Hanoi and Northern Vietnam Travel Guide

In 2010, Hanoi, the capital of Vietnam, celebrated its 1000 year anniversary as a city. The area where Hanoi is situated has been inhabited for several millennia, and Hanoi served as the political center of the country for most of its history. It was the capital of Northern Vietnam between 1954 and 1976 and has become the capital of the reunited country. That long history can be sensed all around, and although Hanoi has suffered a lot from wars and natural disasters, a great number of the historical places have been preserved. Today its population is the second largest after Ho Chi Minh City. Although Hanoi is a lively and dynamic city, compared to Ho Chi Minh, or Southeast Asia’s other metropolises, it can still be described as provincial and has a unique, genteel atmosphere. Don’t be misled, though, traffic here is just as chaotic as in Ho Chi Minh, scooters, cars and bicycles mixing with pedestrians without any apparent order. The name “Hanoi” combines two words: Ha, standing for river and Noi standing for the interior, so Hanoi means something like “land between the rivers”.  This very well summarizes the geography of the city, it being surrounded by the Red River, and several other rivers flowing through its area. The many lakes in and around the city also add to its charm. They are nicknamed as the lungs of the city and combined with several parks, they make Hanoi a pleasantly green city.

The One Pillar Pagoda is a historic Buddhist was built in 1049 by King Ly Thai Tong according to his dream of Bodhisattva seating on a lotus flower led him to the pagoda

Things to see and do

Shop around and have lunch in the Old Quarter

The French colonial past of Hanoi can be most intensely sensed in the Old Quarter, where many nice examples of colonial architecture have been preserved. The Old Quarter is the commercial district of Hanoi and has been a center of trade for several centuries. The present layout, with long, narrow streets was developed in the late 19th century. It’s really interesting to observe how each “shop-house” has a front part, where business is done and a back part with inner courtyards, used by the family. The streets of the district still have names reflecting the line of business each street specialized in. The shops today mainly sell modern commodities, but you can also discover some really nice artefacts. For souvenirs, local lacquerware it is a perfect choice. You can also find some of the best street food in Hanoi here. Have a Vietnamese sandwich (bánh mì) or a bowl of pho soup, you will be amazed by how delicious these simple dishes can be.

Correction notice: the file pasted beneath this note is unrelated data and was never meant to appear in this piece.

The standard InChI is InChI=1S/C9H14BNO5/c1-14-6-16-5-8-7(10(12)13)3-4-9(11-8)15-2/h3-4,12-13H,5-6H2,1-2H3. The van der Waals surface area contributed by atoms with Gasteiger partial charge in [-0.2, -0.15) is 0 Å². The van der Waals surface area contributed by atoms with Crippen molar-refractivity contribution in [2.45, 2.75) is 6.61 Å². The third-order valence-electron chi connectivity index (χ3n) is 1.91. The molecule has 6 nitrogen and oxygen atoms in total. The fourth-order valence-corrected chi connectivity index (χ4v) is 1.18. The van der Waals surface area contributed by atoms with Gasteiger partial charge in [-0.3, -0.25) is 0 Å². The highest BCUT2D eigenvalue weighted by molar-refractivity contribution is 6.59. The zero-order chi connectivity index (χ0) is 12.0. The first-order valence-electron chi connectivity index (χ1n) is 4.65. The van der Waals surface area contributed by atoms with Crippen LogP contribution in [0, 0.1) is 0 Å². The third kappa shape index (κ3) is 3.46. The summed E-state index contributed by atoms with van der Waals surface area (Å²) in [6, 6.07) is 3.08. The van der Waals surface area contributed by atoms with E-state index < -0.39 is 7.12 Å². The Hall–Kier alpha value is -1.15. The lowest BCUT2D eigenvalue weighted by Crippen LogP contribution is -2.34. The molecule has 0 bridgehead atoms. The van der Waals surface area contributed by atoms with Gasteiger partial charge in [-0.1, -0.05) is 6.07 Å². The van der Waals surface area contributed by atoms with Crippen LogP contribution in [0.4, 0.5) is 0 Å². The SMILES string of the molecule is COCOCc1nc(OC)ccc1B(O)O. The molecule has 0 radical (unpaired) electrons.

Woman wearing the traditional Vietnamese hat cycling in a street of Hanoi's Old Quarter.

Watch a show at the Thang Long Water Puppet Theatre

If you can get a ticket to a show in the world-famous Thang Long Water Puppet Theatre, you can consider yourself really lucky! This unique Vietnamese art form is based on the ancient rural tradition of performing stories with puppets over flooded rice paddies. In the Thang Long Theatre, a huge pool of water is used as the stage for the puppies, which are manipulated with long rods. The shows are based on Vietnamese folk stories and are accompanied by traditional music. Watching a performance is also a great opportunity to get familiar with Vietnamese musical instruments.